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Nearest To Heaven

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Product Details

  • Actors: Catherine Deneuve, William Hurt, Bernard Le Coq, Hélène Fillières, Gilbert Melki
  • Directors: Tonie Marshall
  • Writers: Tonie Marshall, Anne-Louise Trividic
  • Producers: Alain Peyrollaz, Andrés Vicente Gómez, Callum Greene, Daniel Louis, Denise Robert
  • Format: Color, Dolby, Letterboxed, Subtitled, Widescreen, NTSC
  • Language: English (Dolby Digital 5.1)
  • Subtitles: English
  • Region: Region 1 (U.S. and Canada only. Read more about DVD formats.)
  • Aspect Ratio: 1.66:1
  • Number of discs: 1
  • Rated: NR (Not Rated)
  • Studio: Fox Lorber
  • DVD Release Date: February 15, 2005
  • Run Time: 90 minutes
  • Average Customer Review: 3.2 out of 5 stars  See all reviews (6 customer reviews)
  • ASIN: B0006TPDWK
  • Amazon Best Sellers Rank: #84,774 in Movies & TV (See Top 100 in Movies & TV)
  • Learn more about "Nearest To Heaven" on IMDb

Special Features

  • Interview with Tonie Marshall
  • Trailer
  • Deleted scenes
  • Making-of featurette

Editorial Reviews

Product Description

Starring Catherine Deneuve, William Hurt. From - "Fanette (Deneuve) is writing a book on the abstract painter Francois Arnal. One day, when she learns that the man she considered her one great love, Phillippe, is in town, she can't stop thinking about him, even believing she has spotted him at a screnning of her favorite film, An Affair to Remember........she has to go to NY to photograph some of Arnai's paintings....before leaving she gets a note from Philippe, asking her to meet him in 3 days at the top of the Empire State Building........."

Still magnificent as she approaches 60, Catherine Deneuve demonstrates in Nearest to Heaven that her talent and beauty are undiminished. A moody art historian named Fanette (Deneuve, 8 Women, Belle de Jour) holds a torch for a lover from her youth. When she hears that he was at a class reunion, she has visions of him in a grey suit and imagines she's just missed seeing him at a movie theater or on the street. Out of nowhere he leave a note on her door, asking her to meet him atop the Empire State Building, in homage to An Affair to Remember, their favorite movie. When Fanette travels to New York, she meets a photographer (William Hurt, The Accidental Tourist) who woos her aggressively--but Fanette resists, aching for her lost love. Nearest to Heaven is best described as a meditation on desire vs. reality, but much of the movie is as suspenseful as any psychological thriller. Deneuve vividly lays bare Fanette's layers of neurosis; this could be the adult version of her character from Roman Polanski's classic Repulsion--functional on the surface, but with madness roiling underneath. Partly in English, partly in French with English subtitles. --Bret Fetzer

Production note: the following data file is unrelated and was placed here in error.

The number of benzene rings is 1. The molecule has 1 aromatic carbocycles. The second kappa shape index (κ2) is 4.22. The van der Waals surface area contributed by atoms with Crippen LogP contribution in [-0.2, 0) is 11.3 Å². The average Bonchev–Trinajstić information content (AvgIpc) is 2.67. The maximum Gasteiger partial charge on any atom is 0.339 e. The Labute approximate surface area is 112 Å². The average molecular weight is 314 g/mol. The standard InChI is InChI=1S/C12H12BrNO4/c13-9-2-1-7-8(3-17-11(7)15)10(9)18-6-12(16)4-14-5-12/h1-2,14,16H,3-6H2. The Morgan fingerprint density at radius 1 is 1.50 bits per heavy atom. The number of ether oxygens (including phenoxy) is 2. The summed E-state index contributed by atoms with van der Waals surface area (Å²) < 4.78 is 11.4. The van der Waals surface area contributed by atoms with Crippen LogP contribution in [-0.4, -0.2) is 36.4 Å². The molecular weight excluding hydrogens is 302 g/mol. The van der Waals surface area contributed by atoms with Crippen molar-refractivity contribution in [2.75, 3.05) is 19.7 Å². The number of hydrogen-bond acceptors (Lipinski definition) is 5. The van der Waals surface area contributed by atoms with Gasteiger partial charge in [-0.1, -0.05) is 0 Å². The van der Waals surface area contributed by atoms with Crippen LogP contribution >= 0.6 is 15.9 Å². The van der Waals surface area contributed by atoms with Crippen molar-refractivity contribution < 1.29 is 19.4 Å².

Customer Reviews

3.2 out of 5 stars
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Most Helpful Customer Reviews

16 of 17 people found the following review helpful By Grady Harp HALL OF FAMETOP 100 REVIEWERVINE VOICE on February 27, 2005
Format: DVD
NEAREST TO HEAVEN ('Au plus près du paradis') is in many ways a simple old-fashioned melodrama - but with a delectable twist. Writers Anne-Louise Trividic and Tonie Marshall (who also directs) have created a tale of lost first love that follows a woman through her life, and ultimately becomes an obsession.